A Marion County, Tennessee, jury last week awarded a local man more than $6 million in a civil lawsuit brought against the local Cracker Barrel Old Country Store restaurant after he was served a corrosive chemical containing bleach in place of his ice water.
The case goes back almost eight years to 2014 when the plaintiff was having lunch at the Marion County Cracker Barrel location near Interstate 24, according to court records.
The plaintiff, William Cronnon, was eating lunch April 25, 2014, when he was served what he thought was ice water along with his meal, according to a complaint filed April 25, 2015, in Marion County Circuit Court.
Cronnon "then ingested what he thought was ice water only to immediately realize that it was not ice water, but was some chemical that caused a burning sensation in his mouth and esophagus," Cronnon's 2015 complaint said.
Court records said it was later found the server who attended Cronnon actually served him a cleaner that was being used in the kitchen. The cleaner, identified in court records as "Eco-San," is described in documents as a corrosive chemical. The cleaner caused permanent and serious internal physical injury to Cronnon, though court documents do not describe them.
Complaint, William Cronnon, plaintiff, vs. Cracker Barrel Old Country Store Inc., defendantView
According to product information, Eco-San is used to sanitize food contact surfaces and de-stain cookware in low-temperature washing machines, and contains sodium hypocholorite, or bleach. The safety data sheet on the product states that it can cause "digestive tract burns" and if anyone ingests the substance they should seek medical help immediately.
In addition to his injuries, Cronnon also will continue to incur medical expenses, has experienced lost wages, a loss of earning capacity and loss of enjoyment of life, according to court documents.
In a trial before Circuit Court Judge Curtis Smith, jurors last Thursday found Cracker Barrel at fault in Cronnon's injuries and awarded him $730,000 in economic damages, $3.6 million in non-economic damages and $5 million in punitive damages, court records show.
The jury award amounted to more than $9 million but state law places limitations on specific awards, according to Cracker Barrel.
An unidentified Cracker Barrel spokesperson said in an emailed response the amount the jury awarded in its verdict was limited by a cap under state law. Cronnon, under the cap, was awarded $4.3 million in compensatory damages that was then capped at about $1.5 million and added to the $5 million in punitive damages for a total award of $6.5 million.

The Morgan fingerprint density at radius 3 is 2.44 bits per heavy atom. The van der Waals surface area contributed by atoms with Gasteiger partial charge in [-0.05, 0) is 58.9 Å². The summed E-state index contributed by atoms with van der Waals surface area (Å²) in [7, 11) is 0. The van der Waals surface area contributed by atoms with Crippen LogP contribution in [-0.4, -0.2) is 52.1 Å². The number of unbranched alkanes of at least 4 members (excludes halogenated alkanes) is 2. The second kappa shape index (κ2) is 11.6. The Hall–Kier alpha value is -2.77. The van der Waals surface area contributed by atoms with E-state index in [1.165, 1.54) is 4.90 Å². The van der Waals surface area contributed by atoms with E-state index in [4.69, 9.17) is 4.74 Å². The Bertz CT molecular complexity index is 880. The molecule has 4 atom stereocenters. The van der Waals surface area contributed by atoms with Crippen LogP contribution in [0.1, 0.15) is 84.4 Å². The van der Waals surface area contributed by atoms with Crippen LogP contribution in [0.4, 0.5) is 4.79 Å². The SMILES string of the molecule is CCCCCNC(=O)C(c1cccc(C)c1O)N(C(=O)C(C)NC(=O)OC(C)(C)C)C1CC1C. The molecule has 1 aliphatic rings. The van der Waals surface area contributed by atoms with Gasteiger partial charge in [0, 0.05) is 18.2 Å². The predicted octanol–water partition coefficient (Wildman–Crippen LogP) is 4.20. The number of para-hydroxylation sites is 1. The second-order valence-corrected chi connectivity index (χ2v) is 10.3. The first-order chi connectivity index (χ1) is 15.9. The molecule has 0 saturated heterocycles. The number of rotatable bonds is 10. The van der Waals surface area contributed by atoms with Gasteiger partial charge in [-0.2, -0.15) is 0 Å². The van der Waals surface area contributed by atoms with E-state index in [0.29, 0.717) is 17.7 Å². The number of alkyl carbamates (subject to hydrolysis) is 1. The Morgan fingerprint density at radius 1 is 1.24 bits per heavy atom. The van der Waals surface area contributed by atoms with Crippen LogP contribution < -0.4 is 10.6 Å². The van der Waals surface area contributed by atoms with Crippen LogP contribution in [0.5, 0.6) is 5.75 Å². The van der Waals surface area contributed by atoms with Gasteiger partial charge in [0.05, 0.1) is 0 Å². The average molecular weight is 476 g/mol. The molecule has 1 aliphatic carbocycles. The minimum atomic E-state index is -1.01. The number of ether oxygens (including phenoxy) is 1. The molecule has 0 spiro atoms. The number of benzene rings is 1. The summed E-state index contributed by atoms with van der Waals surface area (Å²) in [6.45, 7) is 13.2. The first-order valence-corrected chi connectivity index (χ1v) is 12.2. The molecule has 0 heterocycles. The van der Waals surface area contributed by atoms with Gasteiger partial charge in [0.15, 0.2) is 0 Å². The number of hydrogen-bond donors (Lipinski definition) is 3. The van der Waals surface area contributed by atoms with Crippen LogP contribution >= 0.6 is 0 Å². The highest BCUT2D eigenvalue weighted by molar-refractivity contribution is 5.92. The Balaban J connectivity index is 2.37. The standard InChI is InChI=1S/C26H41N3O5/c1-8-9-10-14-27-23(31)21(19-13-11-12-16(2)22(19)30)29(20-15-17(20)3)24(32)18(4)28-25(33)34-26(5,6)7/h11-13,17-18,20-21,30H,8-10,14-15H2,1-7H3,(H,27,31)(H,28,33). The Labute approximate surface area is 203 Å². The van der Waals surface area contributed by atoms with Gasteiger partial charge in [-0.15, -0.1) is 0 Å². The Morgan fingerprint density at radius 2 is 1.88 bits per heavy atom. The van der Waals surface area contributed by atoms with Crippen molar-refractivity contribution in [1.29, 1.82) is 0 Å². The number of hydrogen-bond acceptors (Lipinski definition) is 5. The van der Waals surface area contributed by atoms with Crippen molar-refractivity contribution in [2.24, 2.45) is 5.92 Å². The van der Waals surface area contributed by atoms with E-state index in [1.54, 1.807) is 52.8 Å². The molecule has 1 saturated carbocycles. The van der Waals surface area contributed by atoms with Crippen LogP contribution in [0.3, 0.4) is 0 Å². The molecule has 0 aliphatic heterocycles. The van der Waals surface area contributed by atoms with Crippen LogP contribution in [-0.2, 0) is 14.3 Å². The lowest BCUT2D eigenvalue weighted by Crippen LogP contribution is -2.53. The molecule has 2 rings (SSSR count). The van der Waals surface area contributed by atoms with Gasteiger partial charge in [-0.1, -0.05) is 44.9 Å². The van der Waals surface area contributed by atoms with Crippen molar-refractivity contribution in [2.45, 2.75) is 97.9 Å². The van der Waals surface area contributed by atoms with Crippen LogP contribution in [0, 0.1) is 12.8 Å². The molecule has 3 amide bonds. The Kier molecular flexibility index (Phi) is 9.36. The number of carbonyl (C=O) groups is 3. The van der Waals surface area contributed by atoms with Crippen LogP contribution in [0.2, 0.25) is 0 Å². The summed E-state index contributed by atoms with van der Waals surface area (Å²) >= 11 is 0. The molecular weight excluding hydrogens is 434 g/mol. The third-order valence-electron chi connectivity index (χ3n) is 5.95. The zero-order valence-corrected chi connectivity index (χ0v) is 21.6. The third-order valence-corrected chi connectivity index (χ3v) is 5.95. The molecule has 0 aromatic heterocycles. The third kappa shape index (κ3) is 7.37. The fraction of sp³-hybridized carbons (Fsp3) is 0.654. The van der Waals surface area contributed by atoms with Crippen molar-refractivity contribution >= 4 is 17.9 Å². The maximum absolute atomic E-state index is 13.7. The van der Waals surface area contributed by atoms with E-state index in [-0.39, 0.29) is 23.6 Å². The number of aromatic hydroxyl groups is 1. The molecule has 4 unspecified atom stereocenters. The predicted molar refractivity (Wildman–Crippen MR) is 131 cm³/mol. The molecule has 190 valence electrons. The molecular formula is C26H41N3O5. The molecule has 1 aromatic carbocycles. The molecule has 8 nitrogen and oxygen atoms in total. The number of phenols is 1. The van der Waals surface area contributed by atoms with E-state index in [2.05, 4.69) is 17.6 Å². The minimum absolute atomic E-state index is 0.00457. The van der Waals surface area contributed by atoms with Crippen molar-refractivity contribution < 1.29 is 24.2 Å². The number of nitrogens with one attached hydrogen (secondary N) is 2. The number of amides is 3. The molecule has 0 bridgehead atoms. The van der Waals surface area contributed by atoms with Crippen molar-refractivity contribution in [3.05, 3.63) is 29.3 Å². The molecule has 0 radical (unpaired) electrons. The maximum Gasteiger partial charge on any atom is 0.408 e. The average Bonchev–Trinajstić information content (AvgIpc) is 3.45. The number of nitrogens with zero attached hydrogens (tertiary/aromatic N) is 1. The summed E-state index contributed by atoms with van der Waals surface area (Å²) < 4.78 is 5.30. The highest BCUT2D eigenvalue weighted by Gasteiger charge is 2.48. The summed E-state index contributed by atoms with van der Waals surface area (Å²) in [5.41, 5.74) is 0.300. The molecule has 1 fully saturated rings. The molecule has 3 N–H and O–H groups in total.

Jury Verdict Form, Jan. 6, 2022, trial, 12th Judicial District Circuit Court of TennesseeView
"While we have great respect for the legal process, we are obviously disappointed by and strongly disagree with the jury's award in this case, which involved an unfortunate and isolated incident that occurred at one of our stores eight years ago," a statement from the company reads. "Although we are considering our options with respect to this verdict, we are glad this matter is behind us so we can better focus on caring for our guests and employees around the country."
Cronnon's attorney, Thomas Greer, of Memphis, Tennessee-based Bailey and Greer, said Wednesday in a telephone interview the $5 million award for punitive damages is "very rare."
"It's a heightened burden of proof so we had to 'prove reckless conduct by clear and convincing evidence,'" Greer said. Cronnon was represented at trial by Greer and his sister, Elizabeth Greer Adams' firm, of the Dunlap-based firm of Greer, Swafford and Adams.
"What made this so egregious is that Cracker Barrel had this policy where they were putting chemicals in unmarked containers for years," he said of case elements. "What I argued to the jury was they were playing roulette with the health and safety with everybody who came in there, and Mr. Cronnon paid the price."
Greer said the dangerous mix-up occurred during cleaning at the end of the night shift the day before Cronnon visited the restaurant. The Eco-San solution was left in a water pitcher to soak drink dispensing machine parts overnight, he said, but the pitcher wasn't dumped the next morning as was the usual practice and a server used it to fill Cronnon's water glass.
Contact Ben Benton at email@example.com or 423-757-6569. Follow him on Twitter @BenBenton.